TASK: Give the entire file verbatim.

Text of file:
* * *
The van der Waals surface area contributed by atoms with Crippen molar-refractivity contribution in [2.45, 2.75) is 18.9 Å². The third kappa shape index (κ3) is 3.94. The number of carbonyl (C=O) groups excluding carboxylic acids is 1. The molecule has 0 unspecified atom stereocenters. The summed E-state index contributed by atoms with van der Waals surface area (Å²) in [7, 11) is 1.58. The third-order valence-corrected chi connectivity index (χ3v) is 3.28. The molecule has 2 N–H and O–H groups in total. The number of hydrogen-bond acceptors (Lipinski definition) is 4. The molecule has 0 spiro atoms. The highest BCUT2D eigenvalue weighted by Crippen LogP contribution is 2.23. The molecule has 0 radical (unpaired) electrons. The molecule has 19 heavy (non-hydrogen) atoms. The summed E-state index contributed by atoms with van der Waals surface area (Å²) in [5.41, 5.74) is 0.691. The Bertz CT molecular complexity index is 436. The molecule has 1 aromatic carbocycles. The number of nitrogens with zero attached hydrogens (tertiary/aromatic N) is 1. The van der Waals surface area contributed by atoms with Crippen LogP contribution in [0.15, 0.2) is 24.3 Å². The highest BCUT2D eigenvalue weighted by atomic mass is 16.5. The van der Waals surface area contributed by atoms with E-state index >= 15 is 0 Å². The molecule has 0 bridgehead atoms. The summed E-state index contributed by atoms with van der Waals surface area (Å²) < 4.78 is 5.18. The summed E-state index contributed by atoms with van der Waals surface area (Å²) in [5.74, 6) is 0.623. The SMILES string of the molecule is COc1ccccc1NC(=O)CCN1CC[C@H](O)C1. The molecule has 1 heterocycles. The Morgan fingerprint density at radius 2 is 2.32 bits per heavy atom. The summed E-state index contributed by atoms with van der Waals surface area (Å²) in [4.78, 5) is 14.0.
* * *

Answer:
The van der Waals surface area contributed by atoms with Crippen molar-refractivity contribution in [2.45, 2.75) is 18.9 Å². The third kappa shape index (κ3) is 3.94. The number of carbonyl (C=O) groups excluding carboxylic acids is 1. The molecule has 0 unspecified atom stereocenters. The summed E-state index contributed by atoms with van der Waals surface area (Å²) in [7, 11) is 1.58. The third-order valence-corrected chi connectivity index (χ3v) is 3.28. The molecule has 2 N–H and O–H groups in total. The number of hydrogen-bond acceptors (Lipinski definition) is 4. The molecule has 0 spiro atoms. The highest BCUT2D eigenvalue weighted by Crippen LogP contribution is 2.23. The molecule has 0 radical (unpaired) electrons. The molecule has 19 heavy (non-hydrogen) atoms. The summed E-state index contributed by atoms with van der Waals surface area (Å²) in [5.41, 5.74) is 0.691. The Bertz CT molecular complexity index is 436. The molecule has 1 aromatic carbocycles. The number of nitrogens with zero attached hydrogens (tertiary/aromatic N) is 1. The van der Waals surface area contributed by atoms with Crippen LogP contribution in [0.15, 0.2) is 24.3 Å². The highest BCUT2D eigenvalue weighted by atomic mass is 16.5. The van der Waals surface area contributed by atoms with E-state index >= 15 is 0 Å². The molecule has 0 bridgehead atoms. The summed E-state index contributed by atoms with van der Waals surface area (Å²) < 4.78 is 5.18. The summed E-state index contributed by atoms with van der Waals surface area (Å²) in [5.74, 6) is 0.623. The SMILES string of the molecule is COc1ccccc1NC(=O)CCN1CC[C@H](O)C1. The molecule has 1 heterocycles. The Morgan fingerprint density at radius 2 is 2.32 bits per heavy atom. The summed E-state index contributed by atoms with van der Waals surface area (Å²) in [4.78, 5) is 14.0.